Top Democrats Introduce Bill Gradually Raising Minimum Wage to $15 by 2024
WASHINGTON – Today, Congressman Bobby Scott (VA-03), chairman of the Committee on Education and Labor, joined House and Senate leadership to introduce the Raise the Wage Act of 2019. The bill would gradually raise the minimum wage to $15 in 2024, index future minimum wage increases to median wage growth, and ensure all workers are paid at least the full federal minimum wage by phasing out the subminimum wages for tipped workers, youth workers, and workers with disabilities.
The Raise the Wage Act was introduced with 181 House cosponsors.
“No person working full-time in America should be living in poverty. The Raise the Wage Act will increase the pay and standard of living for nearly 40 million workers across this country. Raising the minimum wage is not only good for workers, it is good for businesses, and good for the economy. When we put money in the pockets of American workers, they will spend that money in their communities. This bill is a stimulus for Main Street America,” said Chairman Bobby Scott, Committee on Education and Labor.
Senator Bernie Sanders introduced a companion bill in the Senate with 31 cosponsors.
“Just a few short years ago, we were told that raising the minimum wage to $15 an hour was ‘radical.’ But a grassroots movement of millions of workers throughout this country refused to take ‘no’ for an answer. It is not a radical idea to say a job should lift you out of poverty, not keep you in it. The current $7.25 an hour federal minimum wage is a starvation wage. It must be increased to a living wage of $15 an hour,” said Senator Bernie Sanders (I-VT).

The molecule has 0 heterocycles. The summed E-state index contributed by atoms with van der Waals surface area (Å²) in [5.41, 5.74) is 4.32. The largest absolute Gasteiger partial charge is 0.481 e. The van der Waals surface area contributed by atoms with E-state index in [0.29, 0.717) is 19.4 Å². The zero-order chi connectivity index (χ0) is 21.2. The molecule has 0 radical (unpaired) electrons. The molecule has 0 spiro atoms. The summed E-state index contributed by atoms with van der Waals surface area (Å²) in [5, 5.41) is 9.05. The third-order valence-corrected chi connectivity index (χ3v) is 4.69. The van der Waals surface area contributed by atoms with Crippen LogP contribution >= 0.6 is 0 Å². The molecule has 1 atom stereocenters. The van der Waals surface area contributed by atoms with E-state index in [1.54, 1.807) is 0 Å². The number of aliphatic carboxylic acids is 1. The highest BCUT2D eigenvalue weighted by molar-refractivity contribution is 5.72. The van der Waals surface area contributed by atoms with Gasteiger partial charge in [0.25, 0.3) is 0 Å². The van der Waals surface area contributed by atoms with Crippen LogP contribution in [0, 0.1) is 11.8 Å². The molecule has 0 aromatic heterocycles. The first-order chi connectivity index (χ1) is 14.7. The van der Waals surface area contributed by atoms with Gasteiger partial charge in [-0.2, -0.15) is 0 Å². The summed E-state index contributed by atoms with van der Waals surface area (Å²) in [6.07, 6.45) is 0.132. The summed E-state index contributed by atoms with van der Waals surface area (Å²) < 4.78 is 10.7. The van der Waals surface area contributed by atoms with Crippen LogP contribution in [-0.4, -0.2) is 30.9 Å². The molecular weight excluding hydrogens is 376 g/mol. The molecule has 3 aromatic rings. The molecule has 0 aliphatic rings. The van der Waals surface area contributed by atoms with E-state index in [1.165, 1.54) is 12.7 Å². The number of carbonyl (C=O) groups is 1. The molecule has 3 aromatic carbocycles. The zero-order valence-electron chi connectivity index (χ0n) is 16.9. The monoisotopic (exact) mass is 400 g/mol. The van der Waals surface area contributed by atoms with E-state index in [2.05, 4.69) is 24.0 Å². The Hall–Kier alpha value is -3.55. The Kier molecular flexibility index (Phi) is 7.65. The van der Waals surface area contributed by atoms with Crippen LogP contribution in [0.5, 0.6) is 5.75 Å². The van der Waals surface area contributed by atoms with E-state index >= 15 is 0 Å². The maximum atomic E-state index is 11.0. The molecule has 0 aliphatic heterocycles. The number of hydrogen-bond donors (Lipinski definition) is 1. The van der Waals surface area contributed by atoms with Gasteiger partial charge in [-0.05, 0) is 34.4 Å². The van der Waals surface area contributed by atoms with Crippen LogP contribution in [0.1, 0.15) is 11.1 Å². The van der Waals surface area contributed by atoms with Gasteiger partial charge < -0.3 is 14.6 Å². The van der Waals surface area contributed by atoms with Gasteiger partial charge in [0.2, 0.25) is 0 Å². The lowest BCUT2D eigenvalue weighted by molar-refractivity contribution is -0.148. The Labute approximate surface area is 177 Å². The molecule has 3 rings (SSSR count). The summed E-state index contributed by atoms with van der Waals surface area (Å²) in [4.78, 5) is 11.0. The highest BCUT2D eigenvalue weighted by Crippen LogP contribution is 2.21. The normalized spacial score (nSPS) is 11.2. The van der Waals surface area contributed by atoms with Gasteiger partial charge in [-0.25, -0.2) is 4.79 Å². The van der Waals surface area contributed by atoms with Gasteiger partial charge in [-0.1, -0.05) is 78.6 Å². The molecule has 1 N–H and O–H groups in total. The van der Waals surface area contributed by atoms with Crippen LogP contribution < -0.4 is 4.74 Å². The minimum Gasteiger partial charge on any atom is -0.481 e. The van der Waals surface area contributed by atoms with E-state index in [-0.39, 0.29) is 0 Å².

“A $15 federal minimum wage affirms the bedrock idea of fairness in our country: that hard work deserves a decent wage. We will open up opportunities for working families and drive economic growth that lifts up all communities – because our economy works best when it works for everyone, not just the wealthy and privileged few. I commend Chairman Bobby Scott and all our House Democrats for their leadership for America’s working men and women, who are the backbone of our country,” said Speaker Nancy Pelosi.
“For a long time, Democrats have been trying to raise the minimum wage to keep pace with the times. The harsh truth of the matter is that the minimum wage is now a poverty wage in too many parts of America. And no American with a full-time job should be living in poverty. Despite campaigning as a champion for working Americans, President Trump has abandoned working Americans while in office. He’s tried to strip away workers’ health care, given a massive tax cut to corporations and the wealthy, and used workers as bargaining chips in shutting the government down. If President Trump isn’t going to stick up for American workers on key issues such as raising the minimum wage, Democrats will,” said Senate Democratic Leader Chuck Schumer.